The Rising Cost of College

https://www.princeton.edu/news/2018/03/28/princeton-offers-admission-55-percent-class-2022-applicants

https://www.princeton.edu/news/2018/03/28/princeton-offers-admission-55-percent-class-2022-applicants

Kerry Matthews, Staff-writer

The U.S. News & World Report recently released its ranking of the best colleges in 2020. With a highly-rated student life and strong academics, Princeton ranks first place once again, but as the university ranked the best in America, it costs $69,020 for only room and board plus tuition. Additional fees bring the average total cost of a year at Princeton to over $75,000.

Other highly-ranked universities, such as Columbia and University of Chicago, are considered some of the most expensive universities that have also reached over $70,000 a year in cost. 

The rising cost of college has in turn led to a rising amount of student debt, reaching around $1.5 trillion nationally. The effects of debt that is on average over $35,000 for most college graduates infect every part of the debtor’s life. Many have had to put off major life decisions, including marriage and having children, to handle their debts. Debts cut into the ability of Americans to save for retirement or to buy a home. In a survey done by “Forbes,” one in three people said student loan debt is the biggest stressor in their life, and one in five have said they cannot make the next payment. 

Student loan debts have even led many to suicide. Suicide rates in this country show that those with doctoral degrees are two times more likely to kill themselves than the average American, and according to “Business Insider,” the top four jobs with the highest suicide rates are physicians, dentists, veterinarians and chiropractors–all of which require some version of medical school. At current price levels, getting a master’s or doctorate costs over $40,000 on average. 

 While the impact of student loan debt on individuals has been present for several years, only recently has evidence arisen that shows their debt hurts the national economy and the government. With the inability of graduates to easily spend, profit coming to the real estate market and the banking sector lessens. People with crushing student debt are less likely to spend as consumers and have less capability to access various forms of credit due to poor credit scores. Student loan defaults–the failure to repay a loan in its full terms–must be covered by the federal government.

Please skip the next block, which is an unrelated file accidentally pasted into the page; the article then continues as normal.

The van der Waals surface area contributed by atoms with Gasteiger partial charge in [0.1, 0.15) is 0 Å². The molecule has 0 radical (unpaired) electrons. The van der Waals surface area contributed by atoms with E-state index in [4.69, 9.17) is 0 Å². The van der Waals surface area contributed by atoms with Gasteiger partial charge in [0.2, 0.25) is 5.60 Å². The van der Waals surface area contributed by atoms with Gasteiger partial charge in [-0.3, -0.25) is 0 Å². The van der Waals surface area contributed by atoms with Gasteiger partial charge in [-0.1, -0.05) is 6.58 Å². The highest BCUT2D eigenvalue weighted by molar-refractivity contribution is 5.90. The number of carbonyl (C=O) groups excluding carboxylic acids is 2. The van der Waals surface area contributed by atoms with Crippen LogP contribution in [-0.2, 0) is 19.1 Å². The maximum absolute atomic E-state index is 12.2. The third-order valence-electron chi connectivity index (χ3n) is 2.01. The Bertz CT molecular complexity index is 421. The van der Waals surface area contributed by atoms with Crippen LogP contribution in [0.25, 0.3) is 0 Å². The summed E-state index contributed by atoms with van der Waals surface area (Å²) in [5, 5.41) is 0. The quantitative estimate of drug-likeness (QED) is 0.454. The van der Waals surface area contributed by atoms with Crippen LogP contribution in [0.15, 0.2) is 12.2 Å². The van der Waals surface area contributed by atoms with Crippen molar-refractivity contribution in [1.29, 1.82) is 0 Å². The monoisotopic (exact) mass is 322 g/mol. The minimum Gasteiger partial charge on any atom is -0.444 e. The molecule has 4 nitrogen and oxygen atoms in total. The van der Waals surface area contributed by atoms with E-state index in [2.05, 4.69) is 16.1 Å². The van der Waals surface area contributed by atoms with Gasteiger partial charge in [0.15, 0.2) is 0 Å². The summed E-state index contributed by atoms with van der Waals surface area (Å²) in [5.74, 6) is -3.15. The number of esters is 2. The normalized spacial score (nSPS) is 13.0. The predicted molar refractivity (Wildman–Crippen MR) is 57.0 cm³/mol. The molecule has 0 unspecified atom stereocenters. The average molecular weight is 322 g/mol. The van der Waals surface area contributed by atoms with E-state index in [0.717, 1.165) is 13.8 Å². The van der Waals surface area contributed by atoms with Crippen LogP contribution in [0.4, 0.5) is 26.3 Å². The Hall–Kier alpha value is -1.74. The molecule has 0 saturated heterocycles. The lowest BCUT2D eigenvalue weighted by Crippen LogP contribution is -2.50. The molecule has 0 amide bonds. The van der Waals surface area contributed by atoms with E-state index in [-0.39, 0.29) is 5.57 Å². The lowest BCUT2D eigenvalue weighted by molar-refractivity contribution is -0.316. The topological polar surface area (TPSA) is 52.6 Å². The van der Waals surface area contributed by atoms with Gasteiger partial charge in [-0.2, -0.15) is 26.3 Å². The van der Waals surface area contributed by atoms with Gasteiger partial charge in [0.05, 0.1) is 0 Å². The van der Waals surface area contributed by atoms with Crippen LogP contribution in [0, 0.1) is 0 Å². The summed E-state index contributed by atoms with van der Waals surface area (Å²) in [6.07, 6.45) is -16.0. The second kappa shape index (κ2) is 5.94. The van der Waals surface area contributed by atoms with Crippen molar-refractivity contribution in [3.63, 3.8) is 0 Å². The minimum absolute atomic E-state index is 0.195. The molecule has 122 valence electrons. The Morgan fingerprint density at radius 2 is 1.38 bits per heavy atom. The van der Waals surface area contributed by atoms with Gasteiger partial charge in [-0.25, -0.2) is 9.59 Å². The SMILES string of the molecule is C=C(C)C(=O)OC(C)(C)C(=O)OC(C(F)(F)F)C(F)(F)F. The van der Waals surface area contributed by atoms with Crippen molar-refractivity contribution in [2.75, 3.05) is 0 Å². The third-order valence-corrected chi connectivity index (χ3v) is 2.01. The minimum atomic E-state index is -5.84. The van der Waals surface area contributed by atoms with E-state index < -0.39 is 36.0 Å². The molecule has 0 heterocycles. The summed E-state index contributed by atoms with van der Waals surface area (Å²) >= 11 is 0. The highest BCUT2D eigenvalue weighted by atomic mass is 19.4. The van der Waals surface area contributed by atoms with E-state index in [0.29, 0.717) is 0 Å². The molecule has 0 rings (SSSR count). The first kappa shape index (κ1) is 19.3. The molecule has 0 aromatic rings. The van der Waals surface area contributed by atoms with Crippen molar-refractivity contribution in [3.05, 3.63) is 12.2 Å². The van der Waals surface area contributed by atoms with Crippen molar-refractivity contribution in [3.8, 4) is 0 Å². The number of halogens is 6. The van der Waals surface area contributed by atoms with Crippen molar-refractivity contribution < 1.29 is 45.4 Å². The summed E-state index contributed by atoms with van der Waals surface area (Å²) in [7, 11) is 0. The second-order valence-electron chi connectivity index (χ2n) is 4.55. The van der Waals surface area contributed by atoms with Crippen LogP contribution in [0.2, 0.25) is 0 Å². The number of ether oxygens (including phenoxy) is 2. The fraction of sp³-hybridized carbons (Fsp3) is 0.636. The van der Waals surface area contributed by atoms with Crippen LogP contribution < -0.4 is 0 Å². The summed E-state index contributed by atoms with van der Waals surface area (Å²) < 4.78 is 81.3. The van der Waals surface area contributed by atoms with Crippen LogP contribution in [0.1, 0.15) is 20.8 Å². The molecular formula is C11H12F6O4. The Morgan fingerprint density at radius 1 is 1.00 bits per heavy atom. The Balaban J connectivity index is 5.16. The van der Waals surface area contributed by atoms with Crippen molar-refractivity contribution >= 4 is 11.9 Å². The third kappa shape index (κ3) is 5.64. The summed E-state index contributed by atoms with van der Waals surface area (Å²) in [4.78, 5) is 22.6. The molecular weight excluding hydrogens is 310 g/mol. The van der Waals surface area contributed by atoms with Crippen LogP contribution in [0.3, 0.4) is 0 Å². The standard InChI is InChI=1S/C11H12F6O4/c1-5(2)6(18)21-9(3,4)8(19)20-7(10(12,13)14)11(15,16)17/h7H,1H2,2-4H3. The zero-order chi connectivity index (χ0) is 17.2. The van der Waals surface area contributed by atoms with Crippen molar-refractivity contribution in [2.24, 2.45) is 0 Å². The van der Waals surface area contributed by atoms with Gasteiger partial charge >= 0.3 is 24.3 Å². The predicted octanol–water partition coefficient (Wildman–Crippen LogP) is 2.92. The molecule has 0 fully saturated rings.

The individual and nation-wide implications have reached such a peak that it has become a key factor of the presidential debates. 

From 1997 to 2017, the inflation rate of college was about 190%. Basic economic principles are at the heart of the college tuition crisis: supply and demand. As college becomes more normalized and necessary in the path to work, the number of students attending increases significantly, and when more consumers are demanding it, then the businesses–or in this case, the universities–have the opportunity to raise the prices. In public universities, supply plays a role too because when the government cuts back on the money it gives to their institutions, they have to find the resources elsewhere. That elsewhere has become students’ pockets. 

With Princeton at number one, Harvard at two, and MIT, Columbia, and Yale tied for third, the promises of the education available at these colleges attracts thousands of applicants every year. But those four years add up to over $200,000, causing many to question if it’s worth it to attend the top colleges. For a new generation of applicants, the question has transformed from “where do I want to go?” to “where can I afford to go?”